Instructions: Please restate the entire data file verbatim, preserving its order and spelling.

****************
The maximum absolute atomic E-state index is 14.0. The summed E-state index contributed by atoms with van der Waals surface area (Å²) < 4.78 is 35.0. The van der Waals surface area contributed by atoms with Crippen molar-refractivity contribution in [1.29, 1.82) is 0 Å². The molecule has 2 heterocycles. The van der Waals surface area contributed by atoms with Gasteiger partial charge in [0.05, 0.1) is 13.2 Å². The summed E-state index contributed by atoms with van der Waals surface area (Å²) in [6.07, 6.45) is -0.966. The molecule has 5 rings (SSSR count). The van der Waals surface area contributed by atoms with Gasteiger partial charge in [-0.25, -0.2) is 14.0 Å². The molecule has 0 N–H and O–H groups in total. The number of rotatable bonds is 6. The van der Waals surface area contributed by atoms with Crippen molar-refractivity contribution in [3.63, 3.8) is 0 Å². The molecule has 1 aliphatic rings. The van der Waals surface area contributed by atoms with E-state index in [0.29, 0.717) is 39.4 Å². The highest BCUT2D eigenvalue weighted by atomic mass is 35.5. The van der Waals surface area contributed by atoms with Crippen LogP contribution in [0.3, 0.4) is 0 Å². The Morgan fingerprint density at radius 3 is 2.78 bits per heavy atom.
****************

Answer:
The maximum absolute atomic E-state index is 14.0. The summed E-state index contributed by atoms with van der Waals surface area (Å²) < 4.78 is 35.0. The van der Waals surface area contributed by atoms with Crippen molar-refractivity contribution in [1.29, 1.82) is 0 Å². The molecule has 2 heterocycles. The van der Waals surface area contributed by atoms with Gasteiger partial charge in [0.05, 0.1) is 13.2 Å². The summed E-state index contributed by atoms with van der Waals surface area (Å²) in [6.07, 6.45) is -0.966. The molecule has 5 rings (SSSR count). The van der Waals surface area contributed by atoms with Gasteiger partial charge in [-0.25, -0.2) is 14.0 Å². The molecule has 0 N–H and O–H groups in total. The number of rotatable bonds is 6. The van der Waals surface area contributed by atoms with Crippen molar-refractivity contribution in [3.63, 3.8) is 0 Å². The molecule has 1 aliphatic rings. The van der Waals surface area contributed by atoms with E-state index in [0.29, 0.717) is 39.4 Å². The highest BCUT2D eigenvalue weighted by atomic mass is 35.5. The van der Waals surface area contributed by atoms with Crippen LogP contribution in [0.3, 0.4) is 0 Å². The Morgan fingerprint density at radius 3 is 2.78 bits per heavy atom.